WASHINGTON -- Any further funding for the nation's savings and loan cleanup beyond an immediate $20 billion infusion would require tax increases or spending cuts under a plan given final approval yesterday by the House Banking Committee's financial institutions subcommittee.
Voting 20 to 16, the panel sent the measure to the full banking committee, where the fate of the pay-as-you-go funding provision is uncertain.
The committee has not yet scheduled deliberations on the bill, though the legislation is considered urgent because the Resolution Trust Corp., the quasi-governmental agency set up in 1989 to conduct the thrift rescue effort, has nearly exhausted the $80 billion it has been given to date.
The bill approved yesterday by the subcommittee would immediately pour into the agency $20 billion, which would be raised through off-budget Treasury Department borrowings.
But in a major departure from past practice, the remaining $60 billion that Bush administration officials have said is necessary to close the books on the nation's insolvent thrifts would be provided only if President Bush and Congress can agree on a plan to fund the effort without further Treasury borrowing.
The funding provision, offered by Rep. Joseph P. Kennedy 2d, D-Mass., and approved by the subcommittee last week, survived an eleventh-hour challenge yesterday by Rep. Chalmers Wylie of Ohio, the subcommittee's senior Republican.
Rep. Wylie, asserting the Kennedy plan violates a budget accord reached last year between Congress and President Bush, said the legislation will need bipartisan support to clear Congress and get signed into law. "If the Kennedy amendment remains in the bill, it will be tough sledding, and I think that would kill the bill," he said.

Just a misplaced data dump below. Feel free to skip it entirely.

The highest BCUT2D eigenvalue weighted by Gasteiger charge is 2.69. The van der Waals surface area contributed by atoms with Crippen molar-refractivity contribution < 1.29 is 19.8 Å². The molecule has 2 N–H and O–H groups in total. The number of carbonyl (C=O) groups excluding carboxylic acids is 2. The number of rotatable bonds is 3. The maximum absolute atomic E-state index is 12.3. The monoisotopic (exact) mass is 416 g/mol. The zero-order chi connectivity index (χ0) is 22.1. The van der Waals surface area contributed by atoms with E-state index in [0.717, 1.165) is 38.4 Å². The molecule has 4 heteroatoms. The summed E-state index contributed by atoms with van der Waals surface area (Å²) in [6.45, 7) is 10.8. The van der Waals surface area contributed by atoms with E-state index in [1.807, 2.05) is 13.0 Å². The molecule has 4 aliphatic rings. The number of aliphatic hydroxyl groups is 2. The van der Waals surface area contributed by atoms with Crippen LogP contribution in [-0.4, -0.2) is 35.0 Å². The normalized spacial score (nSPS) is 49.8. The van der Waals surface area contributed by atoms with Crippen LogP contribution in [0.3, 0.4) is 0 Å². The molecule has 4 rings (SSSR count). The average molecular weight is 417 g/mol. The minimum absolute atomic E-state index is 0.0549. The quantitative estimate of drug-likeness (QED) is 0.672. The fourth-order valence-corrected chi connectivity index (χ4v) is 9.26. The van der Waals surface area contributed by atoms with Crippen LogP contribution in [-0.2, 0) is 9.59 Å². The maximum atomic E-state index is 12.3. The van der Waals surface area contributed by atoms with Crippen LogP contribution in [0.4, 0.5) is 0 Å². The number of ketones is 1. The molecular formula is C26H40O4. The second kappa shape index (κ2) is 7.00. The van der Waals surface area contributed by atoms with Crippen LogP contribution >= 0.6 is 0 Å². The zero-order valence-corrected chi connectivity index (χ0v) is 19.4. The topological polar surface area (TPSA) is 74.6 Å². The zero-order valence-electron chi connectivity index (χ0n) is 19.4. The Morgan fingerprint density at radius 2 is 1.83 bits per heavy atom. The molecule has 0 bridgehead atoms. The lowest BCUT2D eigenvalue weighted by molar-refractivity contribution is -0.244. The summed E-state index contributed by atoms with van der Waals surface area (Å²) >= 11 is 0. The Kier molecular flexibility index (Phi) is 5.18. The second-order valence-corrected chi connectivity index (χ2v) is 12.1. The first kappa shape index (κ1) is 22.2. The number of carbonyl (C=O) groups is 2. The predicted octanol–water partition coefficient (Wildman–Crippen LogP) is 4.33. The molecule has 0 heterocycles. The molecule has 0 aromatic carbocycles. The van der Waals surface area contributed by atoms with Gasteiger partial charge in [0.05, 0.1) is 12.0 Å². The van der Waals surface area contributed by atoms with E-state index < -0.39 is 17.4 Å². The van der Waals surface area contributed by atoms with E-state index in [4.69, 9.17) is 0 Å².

Under the budget agreement, new programs and program expansions are to be funded on a pay-as-you-go basis, requiring either tax increases or spending cuts in other areas. But the agreement specifically exempted expenditures necessary to make good on the government's pledge to back deposits at federally insured banks and thrifts.
Rep. Wylie also noted that House Speaker Thomas S. Foley, D-Wash., is opposed to the provision.
In response, Rep. Kennedy said that if Rep. Wylie were successful in stripping his amendment from the bill "it would send a signal that Congress doesn't have the will to deal with the problem" of the nation's staggering deficit. He added that retention of his amendment would merely require Congress to find $12 billion a year for the next five years, out of an annual budget of $1.1 trillion. "It just isn't that tough," he said.
A number of subcommittee Republicans said that they supported Rep. Kennedy's amendment in principle but that the approach could delay the clean-up effort and escalate costs.
"I take a back seat to no one in being a fiscal conservative," said Rep. Marge Roukeman, R-N.J. "I like to pay my bills. But that's not what we're talking about here." She said that if Congress and the Bush administration were unable to reach an agreement on where to get $60 billion, insolvent thrifts would be left open and floundering, increasing the government's ultimate costs.
In the end, Rep. Wylie's effort failed on an 18-16 vote.
The panel then went on to approve the bill, with the support of only one Republican, Rep. Thomas J. Ridge of Pennsylvania, who voted by proxy.